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Exploring spatial patterns of environmental noise and perceived sound source dominance in urban areas. Case study: the city of Athens, Greece

Dimitris MARKOU Downloads: 312

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Published: 2022/04/15 DOI:

Open Access

Keywords: Noise mapping, Perceived sound source dominance, Acoustic environment, Urban areas, Athens


The aim of the present study is to map spatial patterns related to noise pollution and the acoustic environment -in a broader context- in the urban area of Athens, Greece. The primary goal of this thesis is to present a comprehensive approach that combines elements of two basic methodologies related to acoustic environment studies: a) noise mapping and b) the soundscape approach. The main inputs are environmental noise measurements and perceptual sound source-related observations. The results feature three noise pollution maps (LAeq,30 sec, L10, and L90 indices) and three sound source maps which reflect the way in which the human ear perceives the presence of sounds. Additionally, the question of whether the spatial distribution of sound source dominance can be explained by the dispersion of environmental noise levels was examined using geographically weighted regressions (GWR). The GWR models showed that sound source-related observations are explained to a significant extent by all three indicators. Four important findings emerge from the analysis. Firstly, areas with high levels of noise pollution are characterized by high to moderate presence of technological and absence of anthropic and natural sounds. Secondly, regions, where there is a simultaneous presence of all sound sources, are characterized by moderate to low noise levels. Thirdly, the absence of technological sounds is observed in quiet areas. Finally, areas featuring a moderate presence of technological and natural sounds are mostly urban green spaces built-in proximity to the main road network.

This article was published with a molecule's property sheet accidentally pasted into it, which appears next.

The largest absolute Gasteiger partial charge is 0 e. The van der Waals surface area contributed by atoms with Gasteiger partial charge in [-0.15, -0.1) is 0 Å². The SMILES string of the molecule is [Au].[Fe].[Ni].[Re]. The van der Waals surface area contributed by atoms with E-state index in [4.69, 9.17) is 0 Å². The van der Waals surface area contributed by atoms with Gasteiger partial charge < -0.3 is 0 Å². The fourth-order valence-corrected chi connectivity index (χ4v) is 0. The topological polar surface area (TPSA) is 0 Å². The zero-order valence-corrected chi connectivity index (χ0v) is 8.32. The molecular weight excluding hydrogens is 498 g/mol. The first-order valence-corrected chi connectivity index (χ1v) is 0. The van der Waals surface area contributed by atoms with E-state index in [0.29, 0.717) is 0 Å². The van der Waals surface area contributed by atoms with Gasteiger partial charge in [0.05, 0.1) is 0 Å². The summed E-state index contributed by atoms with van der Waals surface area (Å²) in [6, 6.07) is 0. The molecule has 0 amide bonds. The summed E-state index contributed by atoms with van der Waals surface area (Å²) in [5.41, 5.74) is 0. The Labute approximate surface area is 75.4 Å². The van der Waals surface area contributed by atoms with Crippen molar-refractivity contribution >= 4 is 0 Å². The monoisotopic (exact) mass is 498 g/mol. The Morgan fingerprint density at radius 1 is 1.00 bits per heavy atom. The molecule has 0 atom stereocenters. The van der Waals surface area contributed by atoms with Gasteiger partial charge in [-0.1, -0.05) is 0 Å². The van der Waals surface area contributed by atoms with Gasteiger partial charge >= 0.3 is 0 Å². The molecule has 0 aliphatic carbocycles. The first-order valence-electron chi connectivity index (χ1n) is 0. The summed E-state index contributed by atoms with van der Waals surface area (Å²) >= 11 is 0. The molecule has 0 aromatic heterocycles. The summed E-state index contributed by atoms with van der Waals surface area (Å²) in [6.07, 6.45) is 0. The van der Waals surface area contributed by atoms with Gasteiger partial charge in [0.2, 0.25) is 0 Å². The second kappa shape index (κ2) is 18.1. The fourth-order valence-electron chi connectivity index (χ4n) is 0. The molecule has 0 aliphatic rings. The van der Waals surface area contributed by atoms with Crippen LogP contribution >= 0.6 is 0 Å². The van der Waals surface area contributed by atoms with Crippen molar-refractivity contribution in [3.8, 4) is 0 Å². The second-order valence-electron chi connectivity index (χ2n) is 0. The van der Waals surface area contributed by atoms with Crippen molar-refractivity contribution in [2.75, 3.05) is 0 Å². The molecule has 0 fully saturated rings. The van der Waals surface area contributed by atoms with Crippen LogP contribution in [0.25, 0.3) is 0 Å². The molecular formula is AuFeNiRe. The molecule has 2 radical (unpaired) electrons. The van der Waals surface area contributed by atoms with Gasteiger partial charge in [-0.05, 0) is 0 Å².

Highlights:- Comprehensive methodology combining elements of noise mapping and soundscape approach - Using Kriging Spatial Interpolation and Geographically Weighted Regression techniques - Sound source dominance is explained to a significant extent by noise levels - Absence of anthropic and natural sounds in high noise-affected areas - Absence of technological sounds in quiet areas

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